Monday, Catchings went down the roster as she praised her teammates. She credited Jeanette Pohlen, who will come back in 2013 after undergoing off-season knee surgery, for picking up the scoring load when Douglas went down with an ankle injury in the Eastern Conference finals.

Catchings lauded Erin Phillips for her big-game mentality, her timely defensive play and just taking the ball to the basket and knocking down so many big shots. Phillips hit 15-of-29 3-pointers (.519) during the playoffs. Catchings also praised Shavonte Zellous, who hit her share of big and buzzer-beating shots in the playoffs and compiled a perfect 18-of-18 free throw mark during the Finals.

Catchings talked about Erlana Larkins, who ranked as the storybook player of the WNBA season after failing to make a league roster in two consecutive seasons and then becoming a rebounding phenom. Larkins totaled 48 rebounds in four Finals games, twice grabbing 15.

Catchings became a mentor to Larkins. The Indiana veteran often talked privately with the young player. She injected her with confidence.

(It was) just letting her know, you are here for a reason, Catchings said, explaining her relationship with Larkins. Don\'t feel like you don\'t belong. Don\'t feel like you don\'t have a role. Focus on (rebounding). Your game will come to you.

I think she just got more comfortable being here. I thought she was really receptive, Catchings said about the counseling.

Catchings also played a leadership role in the development of point guard Briann January, who made the All-WNBA Defensive Team and appears on the verge of true stardom. January\'s defensive play was the talk of the Finals after she held Lynx standout Seimone Augustus to 3-of-21 shooting in the close-out game.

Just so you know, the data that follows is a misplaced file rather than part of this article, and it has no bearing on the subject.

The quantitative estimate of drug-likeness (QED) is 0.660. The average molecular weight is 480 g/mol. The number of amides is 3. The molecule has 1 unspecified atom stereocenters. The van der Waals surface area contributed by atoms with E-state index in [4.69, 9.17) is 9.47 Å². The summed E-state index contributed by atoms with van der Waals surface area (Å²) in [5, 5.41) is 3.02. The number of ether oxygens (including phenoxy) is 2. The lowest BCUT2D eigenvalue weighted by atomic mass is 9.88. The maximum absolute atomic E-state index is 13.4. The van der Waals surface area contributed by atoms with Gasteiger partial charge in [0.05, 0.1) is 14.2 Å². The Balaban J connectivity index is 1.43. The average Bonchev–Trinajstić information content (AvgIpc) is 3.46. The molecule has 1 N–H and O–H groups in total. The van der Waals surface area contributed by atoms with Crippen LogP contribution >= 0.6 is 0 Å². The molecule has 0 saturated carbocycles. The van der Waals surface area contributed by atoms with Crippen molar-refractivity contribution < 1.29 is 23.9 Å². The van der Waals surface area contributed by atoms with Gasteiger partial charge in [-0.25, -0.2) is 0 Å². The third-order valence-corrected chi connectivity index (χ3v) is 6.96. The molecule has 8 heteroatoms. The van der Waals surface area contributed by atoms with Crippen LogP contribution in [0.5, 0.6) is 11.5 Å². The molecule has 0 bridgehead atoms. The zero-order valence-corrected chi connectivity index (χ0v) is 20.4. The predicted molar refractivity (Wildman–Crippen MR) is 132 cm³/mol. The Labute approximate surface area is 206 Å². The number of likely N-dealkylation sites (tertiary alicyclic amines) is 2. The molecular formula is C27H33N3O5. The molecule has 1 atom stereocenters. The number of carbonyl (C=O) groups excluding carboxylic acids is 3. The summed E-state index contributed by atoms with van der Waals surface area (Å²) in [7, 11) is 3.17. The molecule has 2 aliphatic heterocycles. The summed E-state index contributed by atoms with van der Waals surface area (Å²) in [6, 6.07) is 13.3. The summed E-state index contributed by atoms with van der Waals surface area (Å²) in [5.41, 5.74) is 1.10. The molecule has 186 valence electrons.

Catchings indicated she emphasized to January how she could really make an impact on the game with how you play defense.

The whole season, and specifically down the stretch during the playoffs, (January) was definitely a difference maker, Catchings said.

What enabled the Fever to build steam in the playoffs, Catchings said, was the decision-making of Coach Lin Dunn.

The veteran coach chose to insert Larkins into the starting lineup. Dunn also managed the club\'s practice time all summer, making sure older players were rested and bench players were prepared to make contributions when needed. That time of need surfaced in the playoffs.

And during a month-long break for the Olympics, while Catchings was off collecting her third gold medal with the U.S. team, Dunn ratcheted up the practice work during sessions at Bankers Life Fieldhouse. Indiana went on to tie the franchise record with 22 regular-season victories and make the playoffs for an eighth consecutive year.

You could tell everybody got better during the break, Catchings said about what she immediately noticed upon returning from London. Everybody was kind of on a different level as far as excitement, as far as commitment, as far as focus.

Catchings was asked specifically about the 2012 championship and what memory she will embrace the most. She reiterated what virtually every Fever team member noted in the afterglow of the Game 4 victory over Minnesota. She talked about the camaraderie and togetherness and memorable times off the court.

For it to actually happen, to happen with the group it did, it\'s just a special year, Catchings said.